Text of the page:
Every history begins in a moment. When City Gallery opened on 23 September 1980, it was of its time. The invitation was a foldout, hand-printed by Alan Loney on hand-made paper by Kay Billings; the gallery logo embossed on a jaunty angle on the cover. It read: ‘His Worship the Mayor of Wellington, Michael Fowler … requests the pleasure of the company of____.’
I started working in the Gallery’s archives in April last year. They’re in the basement. Without windows, it’s easy to lose track of time.
The exhibition records are stored in box files, arranged chronologically on wall-to-wall shelves. There are also filing cabinets of slides, plan drawers full of posters, stacks of video and audio tapes, copies of all our publications, and stuff no one can identify but which might be significant. It’s a jigsaw puzzle. My task is to make the Gallery’s history visible by publishing material from the archives on our new website—this website.
The archives are a time capsule. They chart changing approaches to art and exhibition making, but also include snapshots of changing opening-night fashions—shoulder pads ahoy! In my first week, I was amused to discover photographs of women in white leotards, their lithe bodies posed at jaunty angles. It was months before I deduced they were performing Imprints, the dance commissioned by Wellington City Council for the Gallery’s opening—a collaboration between artist Gordon Crook, choreographer Susan Jordan Bell, and musician Colin Hemmingsen. These images are among the many delights I’ve unearthed.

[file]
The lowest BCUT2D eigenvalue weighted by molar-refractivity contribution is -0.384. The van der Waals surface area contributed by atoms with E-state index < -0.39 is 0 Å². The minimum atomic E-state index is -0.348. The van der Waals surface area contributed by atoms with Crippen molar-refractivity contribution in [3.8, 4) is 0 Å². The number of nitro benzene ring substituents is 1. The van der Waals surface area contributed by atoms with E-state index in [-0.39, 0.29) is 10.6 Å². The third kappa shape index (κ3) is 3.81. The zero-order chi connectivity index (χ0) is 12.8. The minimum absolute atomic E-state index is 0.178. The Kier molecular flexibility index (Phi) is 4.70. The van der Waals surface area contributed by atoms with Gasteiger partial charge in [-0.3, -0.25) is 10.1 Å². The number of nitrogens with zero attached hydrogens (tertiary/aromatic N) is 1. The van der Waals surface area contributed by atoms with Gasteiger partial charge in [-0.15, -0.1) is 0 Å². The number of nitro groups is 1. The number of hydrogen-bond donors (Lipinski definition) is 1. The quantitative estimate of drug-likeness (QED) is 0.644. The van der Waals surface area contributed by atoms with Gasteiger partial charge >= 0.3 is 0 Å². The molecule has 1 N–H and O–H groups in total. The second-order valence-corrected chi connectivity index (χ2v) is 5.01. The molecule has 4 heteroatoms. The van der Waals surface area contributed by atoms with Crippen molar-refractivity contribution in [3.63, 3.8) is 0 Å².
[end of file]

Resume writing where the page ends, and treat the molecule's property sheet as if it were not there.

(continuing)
The archives also offer windows onto the admin and project management styles of earlier times. The 1980s are defined by handwritten and hand-typed letters on translucent blue paper—forget me not. By contrast, the 1990s are the zenith of the photocopier and fax. Files bulk up; info repeats, repeats, repeats; project plans and reports fill entire binders; corporate logos multiply. Then, in the 2000s, life migrates to online and hard copies and box files peter out.
A Lotteries grant is supporting the digitisation of our archives, particularly the scanning or photos and catalogues. Some of the exhibitions are already up, including material on crowd pleasers such as Yayoi Kusama: Mirrored Years (2009) and controversies like the Robert Mapplethorpe survey (1995). We’ve also covered important national shows including Parihaka (2000) and game-changers like Bottled Ocean (1994)—the Pacific Island art show that problematised the idea of ‘Pacific Islandness’. More is coming.
Times change. In 1995, our contemporary New Zealand export show Cultural Safety included Julian Dashper’s installation What I Am Reading at the Moment (1993)—a stack of old Artforum magazines and a well-worn leather chair (pictured above). It was a quip about the way we antipodeans once fetishised international art magazines, which were hard to get and already out of date. But distance no longer looks our way. And soon, the Gallery’s history will be available as a click, instantly, the world over.
Every archive has its omissions and blind spots, but we aspire to provide a thick and helpful record of the Gallery’s life and times. We welcome any feedback and corrections, suggestions and tweaks. Help us find the pieces; help us put them together.
—Megan Dunn, Researcher